As I continued to drink kava, I learned to appreciate how grounding, calming, and relaxing it was, how wonderfully it facilitated communication in our little family, how it assisted us in making good decisions as a group, and how it helped us to heal old and new wounds and tensions before they caused damage and pain. By the age of 20, I knew that I wanted to bring this medicine to the world, to offer this healing sacrament to people all over the planet so that they too could experience this personal and interpersonal healing, and so that they too could learn to reconnect with out mother earth. I felt, and still feel, that by sharing our sacred medicine with people all over the world, we would be able to strengthen our own culture, and to create a movement of planetary healing for the benefit of all beings on this earth.

Having a ritual, and a plant teacher to initiate me into adulthood meant that my adolescence was not just a time of rebellion and confusion about my identity – it was a time when I came to understand who I really was in the context of things. I believe strongly that these rituals are essential to raising healthy, integrated adults, and I hope that those people who do not have such rituals in their family will create them once more, as some of our customers have shared that they have done with kava!

‘Awa is the reason I am able to work tirelessly, both to grow this medicine and to bring it to people in as many parts of the world as I can! I am honored to be able to do this work for all of us, and I hope that you find it of benefit.

Aloha no,


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  1. Aloha Sue!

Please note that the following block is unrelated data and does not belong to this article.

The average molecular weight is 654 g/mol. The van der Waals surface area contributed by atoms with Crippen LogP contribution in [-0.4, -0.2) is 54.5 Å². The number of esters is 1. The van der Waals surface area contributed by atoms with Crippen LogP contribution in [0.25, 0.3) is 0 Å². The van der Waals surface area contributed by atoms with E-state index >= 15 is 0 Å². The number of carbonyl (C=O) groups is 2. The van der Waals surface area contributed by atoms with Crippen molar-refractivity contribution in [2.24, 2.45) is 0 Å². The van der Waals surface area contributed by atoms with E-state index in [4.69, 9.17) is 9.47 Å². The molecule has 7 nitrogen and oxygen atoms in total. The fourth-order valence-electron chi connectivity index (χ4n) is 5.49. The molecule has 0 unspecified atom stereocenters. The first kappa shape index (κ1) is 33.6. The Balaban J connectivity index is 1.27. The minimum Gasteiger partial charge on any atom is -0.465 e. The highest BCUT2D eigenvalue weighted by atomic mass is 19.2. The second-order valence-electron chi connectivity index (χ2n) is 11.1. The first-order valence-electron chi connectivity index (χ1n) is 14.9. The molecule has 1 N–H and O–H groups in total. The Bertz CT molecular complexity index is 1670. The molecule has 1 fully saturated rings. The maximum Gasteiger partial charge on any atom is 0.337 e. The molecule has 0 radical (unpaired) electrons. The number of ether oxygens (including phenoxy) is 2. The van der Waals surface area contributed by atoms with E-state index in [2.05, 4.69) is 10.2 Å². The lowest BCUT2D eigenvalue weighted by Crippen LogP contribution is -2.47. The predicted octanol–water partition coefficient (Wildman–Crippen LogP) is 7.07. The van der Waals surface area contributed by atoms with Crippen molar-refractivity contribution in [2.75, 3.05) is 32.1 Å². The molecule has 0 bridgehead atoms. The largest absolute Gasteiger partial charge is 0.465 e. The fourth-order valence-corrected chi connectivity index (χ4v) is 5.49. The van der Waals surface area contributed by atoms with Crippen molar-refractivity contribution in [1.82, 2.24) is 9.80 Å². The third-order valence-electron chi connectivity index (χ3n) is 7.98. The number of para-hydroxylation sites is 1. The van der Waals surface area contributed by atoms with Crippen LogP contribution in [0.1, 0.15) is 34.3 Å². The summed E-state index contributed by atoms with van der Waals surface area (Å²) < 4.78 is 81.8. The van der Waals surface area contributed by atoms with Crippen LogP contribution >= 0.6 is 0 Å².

Thank you for your kind comment. 🙂 I believe that all people have ritual in their blood. For those in the West, it may be a matter of recreating and revitalizing that culture. Other customers have told us about creating new family rituals using plant medicines such as kava. Perhaps you can do something similar in your social circles!

    Aloha no,

  2. What a wonderful testamoney! I was touched by it, and at the same time bummed out, ’cause I am middle aged, and unfortunately saw what very little of that communal bond we had in our culture pretty much totally vanish altogether. So sad. Don’t let it happen to y’all! Please keep up your good work, and maybe my culture will learn and return to that someday!

  3. Aloha Vajko,

    Thank you for your comment! I was surprised, but I got a little emotional when writing this. 🙂 I’m glad that you enjoyed reading!


  4. Thank you very much for sharing this, really shows how the importance of ceremony can not be understated. The writing is super beautiful and can feel peace overflowing from your words. Namaste